National Heritage Fellowship (1983)
Photo by Roy Overcast
Alex Stewart (1891- 1985) received the 83. He lived in the remote Panther Creek community of Hancock County, and it was not until late in his life that he gained recognition for making staved cedar buckets, churns, and tubs as “America’s last living cooper.” The craft was only one of many folk skills and bodies of knowledge that he had mastered. Also a chairmaker and woodcarver, Stewart exemplified the resourceful self-sufficiency of traditional Appalachian farm life.
For Alex Stewart’s National Heritage Fellowship profile, go to http://www.arts.gov/honors/heritage/fellows/fellow.php?id=1983_12&type=bio.
For further reading, see:
Alex Stewart: Mountain Man. Oak Ridge, TN: Children’s Museum of Oak Ridge, 1980. (exhibit catalog)
Brunson, Laurie, “Butter Churns,” in Eliot Wigginton, ed., Foxfire 3 (Garden City, NY: Anchor Books, 1975), pp. 269-97.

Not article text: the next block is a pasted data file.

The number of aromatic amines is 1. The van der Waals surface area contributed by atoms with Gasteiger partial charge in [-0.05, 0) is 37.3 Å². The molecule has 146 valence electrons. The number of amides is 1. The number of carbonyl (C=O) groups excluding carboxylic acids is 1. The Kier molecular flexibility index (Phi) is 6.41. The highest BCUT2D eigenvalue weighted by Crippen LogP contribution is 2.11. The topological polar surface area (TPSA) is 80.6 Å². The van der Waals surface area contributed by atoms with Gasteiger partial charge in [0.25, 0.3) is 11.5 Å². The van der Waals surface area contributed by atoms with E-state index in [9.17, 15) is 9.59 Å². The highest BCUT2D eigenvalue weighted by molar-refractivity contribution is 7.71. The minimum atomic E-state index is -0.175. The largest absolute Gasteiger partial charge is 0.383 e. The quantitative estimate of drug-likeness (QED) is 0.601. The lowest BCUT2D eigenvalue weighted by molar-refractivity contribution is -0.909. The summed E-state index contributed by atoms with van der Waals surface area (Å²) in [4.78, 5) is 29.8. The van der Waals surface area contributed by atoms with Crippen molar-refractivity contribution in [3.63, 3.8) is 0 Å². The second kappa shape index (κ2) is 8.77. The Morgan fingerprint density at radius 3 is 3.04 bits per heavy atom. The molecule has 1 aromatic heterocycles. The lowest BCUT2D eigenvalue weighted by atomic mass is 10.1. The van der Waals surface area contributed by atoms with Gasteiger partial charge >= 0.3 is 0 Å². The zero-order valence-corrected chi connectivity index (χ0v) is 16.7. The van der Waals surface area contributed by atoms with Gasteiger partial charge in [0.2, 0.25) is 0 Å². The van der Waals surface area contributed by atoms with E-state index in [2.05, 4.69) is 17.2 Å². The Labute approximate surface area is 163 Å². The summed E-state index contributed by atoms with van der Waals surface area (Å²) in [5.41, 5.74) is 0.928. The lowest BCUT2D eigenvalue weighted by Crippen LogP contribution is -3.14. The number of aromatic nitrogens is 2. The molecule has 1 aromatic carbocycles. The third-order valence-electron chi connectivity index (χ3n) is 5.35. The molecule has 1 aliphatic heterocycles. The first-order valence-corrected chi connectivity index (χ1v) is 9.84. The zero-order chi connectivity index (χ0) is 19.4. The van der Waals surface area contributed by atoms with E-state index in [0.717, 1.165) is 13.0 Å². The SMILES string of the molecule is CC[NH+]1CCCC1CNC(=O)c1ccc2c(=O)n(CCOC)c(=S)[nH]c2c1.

Cogswell, Robert, Tradition: Tennessee Lives & Legacies (Nashville: Tennessee Arts Commission, 2010), pp. 138-43.
Elick, Catherine, “Artisan and Apprentice: A Master Cooper Conserves his Craft,” Tennessee Conservationist 50, #6 (Nov/Dec 1984): 8-12.
Govenar, Alan, Masters of Traditional Arts: A Biographical Dictionary (Santa Barbara, CA: ABC-CLIO, Inc., 2001), pp. 598-600, 736.
Greear, Veronica, “The Legacy of the Last Traditional Cooper,” Tennessee Conservationist 71, #6 (Nov/Dec 2005): 30-33.
Henry, Bill, “Alex Stewart: A Personal Reminiscence,” Tennessee Folklore Society Bulletin 67, #2 (June 1981): 48-66.
Irwin, John Rice, Alex Stewart: Portrait of a Pioneer. West Chester, PA: Schiffer Publishing Co., 1985.
Masters of Traditional Arts, Documentary Arts (CD-Rom, 2002)
Alex Stewart, Cooper, by Thomas Burton (film, 1973). Can be viewed online at http://www.folkstreams.net/film,224 .